What traitors these Federal Country party representatives have proved themselves to the people they claim to represent.
The article went on to say -
The numerous representatives of the United Australia party-Australian Country party Federal Government proved the futility of electing representatives to a party whose aims and objects were and ar<; completely at variance with the aims of primary producers.
The Australian Labour party has outlined its policy for the welfare and security of the primary producers. Its agricultural aims can be summed up in simple terms. They are (1) To stabilize our primary industries and place them on a sound economic basis: (2) assured markets; (3) protection of the small growers; (4) ensuring payable prices to all primary producers; and (5) scientific farming.
The Government is giving effect to that, policy. Its record during the war has been one of considerable achievement, and it hopes to continue along the same lines for many years. The returns to primary producers, compared with pre-war years, have increased by about £40,000,000 per annum as the result, of assured market.’ and payable prices. What has been dentin the direction of stabilizing the price of wheat is well known. The record of the Government is highly appreciated by the vast majority of the wheat-growers It has placed the control of the industry under a board, the majority of the members of which are actual wheat-grower*, who have been elected by ballot throughout the industry. That policy was opposed by Opposition members when they composed the Government. The honorable member for Barker (Mi. Archie Cameron), when representations for wider representation of the wheatgrowers were made to him as Minister for Commerce in December, 1940, made this statement -
Tt is a pretty piece of impudence on the part of the representatives of the growers to contend that the farmers should direct the operation of the Scheme.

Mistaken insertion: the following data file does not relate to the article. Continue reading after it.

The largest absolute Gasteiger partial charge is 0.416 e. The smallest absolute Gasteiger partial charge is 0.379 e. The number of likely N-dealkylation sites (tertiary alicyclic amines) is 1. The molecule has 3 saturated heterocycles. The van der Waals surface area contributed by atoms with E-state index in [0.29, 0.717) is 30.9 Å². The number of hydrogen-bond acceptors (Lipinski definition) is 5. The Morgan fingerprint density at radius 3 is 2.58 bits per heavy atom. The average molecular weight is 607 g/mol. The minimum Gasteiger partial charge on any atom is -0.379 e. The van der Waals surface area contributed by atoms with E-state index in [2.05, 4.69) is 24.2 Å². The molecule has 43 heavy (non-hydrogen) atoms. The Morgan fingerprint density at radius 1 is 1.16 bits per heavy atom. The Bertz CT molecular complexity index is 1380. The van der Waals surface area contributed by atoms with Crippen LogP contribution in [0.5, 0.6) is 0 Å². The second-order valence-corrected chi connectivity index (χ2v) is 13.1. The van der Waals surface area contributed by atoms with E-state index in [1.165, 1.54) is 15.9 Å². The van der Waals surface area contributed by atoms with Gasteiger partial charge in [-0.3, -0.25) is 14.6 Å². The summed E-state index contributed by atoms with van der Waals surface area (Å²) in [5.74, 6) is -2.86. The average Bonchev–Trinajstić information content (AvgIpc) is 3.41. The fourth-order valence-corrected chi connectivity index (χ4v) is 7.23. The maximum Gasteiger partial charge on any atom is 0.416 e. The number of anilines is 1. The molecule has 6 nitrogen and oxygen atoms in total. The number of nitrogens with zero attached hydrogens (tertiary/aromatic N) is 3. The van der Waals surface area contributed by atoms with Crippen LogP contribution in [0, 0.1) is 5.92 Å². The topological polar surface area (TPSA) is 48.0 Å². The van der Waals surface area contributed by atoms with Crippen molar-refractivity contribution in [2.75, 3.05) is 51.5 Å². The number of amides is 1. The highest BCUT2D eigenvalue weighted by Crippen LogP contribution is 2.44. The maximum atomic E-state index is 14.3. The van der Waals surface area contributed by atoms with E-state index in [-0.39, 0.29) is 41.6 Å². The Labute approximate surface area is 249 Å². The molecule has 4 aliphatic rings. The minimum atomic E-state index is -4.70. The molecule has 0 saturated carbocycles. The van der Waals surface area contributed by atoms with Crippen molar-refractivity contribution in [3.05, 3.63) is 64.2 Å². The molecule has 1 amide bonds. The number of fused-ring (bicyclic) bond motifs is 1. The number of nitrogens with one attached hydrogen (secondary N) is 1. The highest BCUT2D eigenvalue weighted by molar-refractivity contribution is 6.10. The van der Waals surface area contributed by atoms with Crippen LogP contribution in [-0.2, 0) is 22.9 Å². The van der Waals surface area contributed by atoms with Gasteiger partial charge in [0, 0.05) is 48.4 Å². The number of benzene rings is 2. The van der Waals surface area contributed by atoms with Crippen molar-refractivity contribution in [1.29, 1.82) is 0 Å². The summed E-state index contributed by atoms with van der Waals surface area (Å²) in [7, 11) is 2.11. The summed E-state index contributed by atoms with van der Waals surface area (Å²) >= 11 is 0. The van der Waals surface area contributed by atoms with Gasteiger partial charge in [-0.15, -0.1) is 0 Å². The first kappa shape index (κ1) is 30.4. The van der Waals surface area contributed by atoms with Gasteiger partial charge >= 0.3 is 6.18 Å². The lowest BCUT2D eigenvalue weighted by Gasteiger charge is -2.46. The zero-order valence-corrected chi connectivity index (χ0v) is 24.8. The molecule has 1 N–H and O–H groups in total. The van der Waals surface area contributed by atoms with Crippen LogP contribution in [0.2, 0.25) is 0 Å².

The Government has also given very great assistance to the farmers by way of drought relief. On a pound for pound arrangement with the States, it provided £1,500,000 for distribution in New South Wales, Victoria and South Australia, and later provided about £230,000 as additional assistance in Victoria. Listening to the speeches of some, honorable mein hers, one would not believe that. Australia is experiencing one of the worst droughts in its history. The. greater part of Ull’ electorate has 1101 had a decent rainfall for three years. About twelve trains a day carry water to Broken Hill in order to maintain the water supply. The whole of the western, as well as the southern and south-western portions of New South Wales are merely large (11181 bowls, carrying a few stock and with practically no water. Similar conditions exist in large portions of Queensland, Victoria - our great iamb-producing State - Western Australia, and South Australia. It is a marvel that we have been able to maintain food production at the present standard. Some improvement could perhaps be made by the release of additional man-power, but in areas where drought reigns supreme, production could not be greatly increased, no matter how much extra man-power were made available. The Opposition parties were in power for many years, particularly during the depression, when unlimited man-power was at the disposal of the Government and there was an abundance of materials of all descriptions. Great water storages could have been provided in the areas now smitten by drought and the country could have been saved from the present deplorable conditions. When the banking proposals now before the Parliament become law, the Government will use to the fullest degree the resources that will become available for carrying out public works which will give to the people in the outlying parts of Australia security such as they have never previously experienced.